By Martínez-González M.A., Zazpe I., Razquin C., Sánchez-Tainta A., Corella D., Salas-Salvadó J., Toledo E., Ros E., Muñoz M.A., Recondo J., Gómez-Gracia E., Fiol M., Lapetra J., Buil-Cosiales P., Serra-Majem L., Pinto X., Schröder H., Tur J.A., Sorli J.V., Lamuela-Raventós R.M., Estruch R.
There is little evidence on post hoc-derived dietary patterns (DP) and all-cause mortality in Southern-European populations. Furthermore, the potential effect modification of a DP by a nutritional intervention has not been sufficiently assessed.
We assessed the association between a posteriori defined baseline major DP and total mortality or cardiovascular events within each of the three arms of a large primary prevention trial (PREDIMED) where participants were randomized to two active interventions with Mediterranean-type diets or to a control group (allocated to a low-fat diet).
We followed-up 7216 participants for a median of 4.3 years. A validated 137-item food-frequency questionnaire was administered. Baseline DP were ascertained through factor analysis based on 34 predefined groups. Cox regression models were used to estimate multivariable-adjusted hazard ratios (HR) for cardiovascular disease (CVD) or mortality across quartiles of DP within each of the three arms of the trial.
We identified two major baseline DP: the first DP was rich in red and processed meats, alcohol, refined grains and whole dairy products and was labeled Western dietary pattern (WDP). The second DP corresponded to a “Mediterranean-type” dietary pattern (MDP). During follow-up, 328 participants died. After controlling for potential confounders, higher baseline adherence to the MDP was associated with lower risk of CVD (adjusted HR for fourth vs. first quartile: 0.52; 95% CI (Confidence Interval): 0.36, 0.74; p-trend <0.001) and all-cause mortality (adjusted HR: 0.53; 95% CI: 0.38, 0.75; p-trend <0.001), regardless of the allocated arm of the trial. An increasing mortality rate was found across increasing quartiles of the WDP in the control group (allocated to a low-fat diet), though the linear trend was not statistically significant (p = 0.098).
Higher adherence to an empirically-derived MDP at baseline was associated with a reduced risk of CVD and mortality in the PREDIMED trial regardless of the allocated arm. The WDP was not associated with higher risk of mortality or cardiovascular events.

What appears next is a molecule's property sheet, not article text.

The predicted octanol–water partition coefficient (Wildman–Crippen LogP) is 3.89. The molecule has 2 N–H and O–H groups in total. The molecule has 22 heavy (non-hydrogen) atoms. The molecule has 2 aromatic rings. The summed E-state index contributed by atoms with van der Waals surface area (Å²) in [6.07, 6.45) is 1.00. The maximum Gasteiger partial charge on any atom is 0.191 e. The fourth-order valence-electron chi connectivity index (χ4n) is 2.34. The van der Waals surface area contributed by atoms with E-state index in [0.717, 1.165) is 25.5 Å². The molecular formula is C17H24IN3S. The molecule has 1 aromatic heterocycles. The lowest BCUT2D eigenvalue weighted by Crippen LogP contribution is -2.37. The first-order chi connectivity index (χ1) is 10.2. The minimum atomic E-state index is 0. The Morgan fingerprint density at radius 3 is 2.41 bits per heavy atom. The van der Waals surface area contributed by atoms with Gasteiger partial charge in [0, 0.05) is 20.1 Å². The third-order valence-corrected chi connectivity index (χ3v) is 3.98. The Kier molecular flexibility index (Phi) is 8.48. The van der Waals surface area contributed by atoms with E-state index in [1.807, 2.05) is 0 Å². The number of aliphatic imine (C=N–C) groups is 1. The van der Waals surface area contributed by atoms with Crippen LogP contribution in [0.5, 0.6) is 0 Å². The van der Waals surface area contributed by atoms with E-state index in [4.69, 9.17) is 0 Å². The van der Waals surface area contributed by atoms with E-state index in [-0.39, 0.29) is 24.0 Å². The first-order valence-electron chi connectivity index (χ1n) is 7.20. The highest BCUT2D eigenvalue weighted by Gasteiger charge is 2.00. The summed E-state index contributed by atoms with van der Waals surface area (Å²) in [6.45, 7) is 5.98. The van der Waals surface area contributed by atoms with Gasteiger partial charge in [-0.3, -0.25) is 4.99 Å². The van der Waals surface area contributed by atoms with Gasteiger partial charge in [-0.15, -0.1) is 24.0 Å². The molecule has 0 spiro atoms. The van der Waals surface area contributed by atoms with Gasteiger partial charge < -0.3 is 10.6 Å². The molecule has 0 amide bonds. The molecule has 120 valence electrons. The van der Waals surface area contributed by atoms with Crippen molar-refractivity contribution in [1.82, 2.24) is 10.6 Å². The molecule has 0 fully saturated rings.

PUBLISHED : SEPTEMBER 16, 2014
STUDY TYPE : EPIDEMIOLOGY STUDY
TOPICS:HEART HEALTH, MEDITERRANEAN DIET, PREDIMED
By Jennifer A. Fleming, Penny M. Kris-Etherton
Our understanding of the cardiovascular disease (CVD) benefits of α-linolenic acid (ALA, 18:3n–3) has advanced markedly during the past decade. It is now evident that ALA benefits CVD risk. The expansion of the ALA evidence base has occurred in parallel with ongoing research on eicosapentaenoic acid (EPA, 20:5n–3) and docosahexaenoic acid (DHA, 22:6n–3) and CVD.
The available evidence enables comparisons to be made for ALA vs. EPA + DHA for CVD risk reduction. The epidemiologic evidence suggests comparable benefits of plant-based and marine-derived n–3 (omega-3) PUFAs. The clinical trial evidence for ALA is not as extensive; however, there have been CVD event benefits reported. Those that have been reported for EPA + DHA are stronger because only EPA + DHA differed between the treatment and control groups, whereas in the ALA studies there were diet differences beyond ALA between the treatment and control groups. Despite this, the evidence suggests many comparable CVD benefits of ALA vs. EPA + DHA. Thus, we believe that it is time to revisit what the contemporary dietary recommendation should be for ALA to decrease the risk of CVD.
Our perspective is that increasing dietary ALA will decrease CVD risk; however, randomized controlled clinical trials are necessary to confirm this and to determine what the recommendation should be. With a stronger evidence base, the nutrition community will be better positioned to revise the dietary recommendation for ALA for CVD risk reduction.
PUBLISHED : NOVEMBER 14, 2014
STUDY TYPE : META-ANALYSIS AND/OR SYSTEMATIC REVIEW
TOPIC : HEART HEALTH